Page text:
Who really benefits from borders?

This is a monument for those who have died attempting to cross the US-Mexican border. Each coffin represents a year and the number of dead. It is a protest against the effects of Operation Guardian. Taken at the Tijuana-San Diego border. Tomas Castelazo

Agora tem uma versão em Português aqui.

First of all, I’d like to thank the Brazilian Polícia Federal for requiring my family and I to pass through three consecutive international customs with our entire luggage on our way to São Paulo (because of a flyover in Rio), and the same thing on our way back home. The many waiting lines seeded the beginnings of this text in my brain. I hope you’ll enjoy it, although I know a lot of people who will judge my start as quite naïve:

Imagine there’s no countries / It isn’t hard to do”… well, actually, it is hard to do, John. Especially after they convinced me that the borders are the best protection from millions and millions of Indians, Latin-Americans, and Africans breaking in my apartment, eating my children, raping my wife and messing up my DVDs.

But I think I know what you meant, John. It’s not only about removing the policemen from the borders and letting everybody freely pass through them. It’s also about making Coca-Cola stop murdering union leaders in Latin America, and other huge companies escaping their taxes because the location of the office is in a different territory. It’s about ceasing the destruction of Africa by European subsidies. And, obviously, it’s about decreasing our expenses on feeding soldiers, because we wouldn’t need them to die in our place. “Nothing to kill or die for”…

A nice scenario, indeed, but only for those of us who have not been convinced that each of us is in competition against everyone else. The convinced would rather keep taking cover under the numerous kinds of lines that they can trace in order to separate their groups from the rest of the world: their nationality, the skin color, their religious differences, their gender, and even their favourite football team…. I will develop how so many people were convinced in another text. This post focuses on who convinced them, and why.

One clue comes from the fact that all geographical borders seem to be a real limit for ordinary people, but not for rich people nor for large, private companies. Ordinary people need to spend a lot of time on finding out which documents they need to provide and how to obtain visas. They also spend a large part of their budget on tickets. Rich people and large private companies will hire someone who already knows how to take care of all the bureaucracy and easily finish the job. Just notice that large companies don’t ignore, but rather make a good use of borders, and of the different legal and administrative systems that they encircle. It is a question of profit maximization. You can’t pay Chinese salaries and expect to sell smartphones to your employees. You’ll have to sell them to Europeans, or Japanese, or North Americans.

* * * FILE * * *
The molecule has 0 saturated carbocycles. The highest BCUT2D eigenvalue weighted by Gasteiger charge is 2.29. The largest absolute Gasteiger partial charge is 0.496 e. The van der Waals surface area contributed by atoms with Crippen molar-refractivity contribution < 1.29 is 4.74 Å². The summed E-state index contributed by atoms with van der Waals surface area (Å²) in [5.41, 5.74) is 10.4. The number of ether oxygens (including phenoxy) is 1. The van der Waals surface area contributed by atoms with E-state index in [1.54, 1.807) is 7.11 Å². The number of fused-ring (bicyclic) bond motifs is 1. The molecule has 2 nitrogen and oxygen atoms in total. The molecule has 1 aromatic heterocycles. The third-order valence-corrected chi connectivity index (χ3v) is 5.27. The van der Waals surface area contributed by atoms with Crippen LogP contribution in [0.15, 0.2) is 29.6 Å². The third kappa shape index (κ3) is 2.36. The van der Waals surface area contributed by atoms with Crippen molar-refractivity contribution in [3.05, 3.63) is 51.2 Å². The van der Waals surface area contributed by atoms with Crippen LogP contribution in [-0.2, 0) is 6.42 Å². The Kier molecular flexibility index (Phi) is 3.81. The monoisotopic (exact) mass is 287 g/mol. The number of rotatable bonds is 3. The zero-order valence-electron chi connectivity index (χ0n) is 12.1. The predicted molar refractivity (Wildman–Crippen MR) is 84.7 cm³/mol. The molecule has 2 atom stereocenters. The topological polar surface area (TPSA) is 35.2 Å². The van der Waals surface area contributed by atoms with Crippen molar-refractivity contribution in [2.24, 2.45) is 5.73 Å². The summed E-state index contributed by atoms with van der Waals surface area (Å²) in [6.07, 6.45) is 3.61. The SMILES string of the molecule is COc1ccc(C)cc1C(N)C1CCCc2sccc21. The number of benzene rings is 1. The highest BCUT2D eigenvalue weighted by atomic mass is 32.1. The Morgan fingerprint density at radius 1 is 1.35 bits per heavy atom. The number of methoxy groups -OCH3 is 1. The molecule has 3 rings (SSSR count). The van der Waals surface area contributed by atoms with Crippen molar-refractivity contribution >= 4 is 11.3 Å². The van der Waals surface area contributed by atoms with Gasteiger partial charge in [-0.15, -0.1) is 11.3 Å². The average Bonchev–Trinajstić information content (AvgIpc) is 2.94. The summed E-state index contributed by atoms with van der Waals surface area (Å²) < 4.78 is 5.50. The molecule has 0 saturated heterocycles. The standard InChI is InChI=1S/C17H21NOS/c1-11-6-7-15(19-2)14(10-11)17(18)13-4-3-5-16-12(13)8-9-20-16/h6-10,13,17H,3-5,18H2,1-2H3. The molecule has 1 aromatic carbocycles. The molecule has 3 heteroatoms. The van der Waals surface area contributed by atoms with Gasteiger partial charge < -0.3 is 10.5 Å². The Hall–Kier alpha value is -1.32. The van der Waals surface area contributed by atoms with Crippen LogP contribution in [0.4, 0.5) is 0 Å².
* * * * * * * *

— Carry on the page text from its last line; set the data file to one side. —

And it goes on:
The second clue comes from History: “divide et impera” (divide and conquer) is a very old strategy, and it becomes obligatory when it’s about a few people dominating many. The most important tool for creating divisions between people is communication. If you want to separate people, first make sure that they will listen to you as much as possible, and talk to each other as little as possible. Who has the power to do that nowadays?

CNN why Arabs don't like the U.S.

An article from CNN: “Why Arabs don’t like the U.S.”

In general, the media stimulate division, either intentionally or not – as I said, to be discussed in a future text – as they very often outline groups instead of intentions, and problems instead of solutions. Until quite recently they were trying to convince everybody that we are born good or evil, but that seems to have gone out-of-fashion, at least in developed countries…

Schwarzenegger in good shape

Unless you’ve spent your whole life without reading magazines and watching TV, you’ve been systematically stimulated to join a group. It can be almost anything: emos, rappers, clubbers, Muslims, Catholics, skateboarders, surfers, yogi… and when you joined any of them you realized that the group is not only about practicing Yoga. You feel obliged to start eating like a yogi, wearing yogi clothes, using yogi words, and fusing with the group. Nothing wrong with that on its own. The problems come once the group convinces you that you have enemies. So if you joined the rapper group, you won’t have emo friends. But don’t worry; the media will never stimulate you to join a group of ordinary people who fight against the ideological domination of the rich ones. Got it? Good, that was the third and last clue.

You might be thinking that these aren’t new clues. True. You might think that, no matter what you believe, borders of all kinds will always exist. Also, true. But I’ll keep writing about this because I believe we are naïve when we forget about being humans and we dedicate our lives to enriching a few people, just because they convinced us that happiness is to possess things that most people don’t have. I just want you to see that we can also profit from the system, instead of only being exploited by it. And how does it feel, to review your concept of naivety?


2 comentários

  1. […] There is an English version here. […]

  2. Minor changes on the text were introduced after my friend Scott Jeffers’ kind suggestions. They did not modify my initial ideas. Check his blog if you’re interested in science from a scientist’s point of view: http://amsciparis.blogspot.fr


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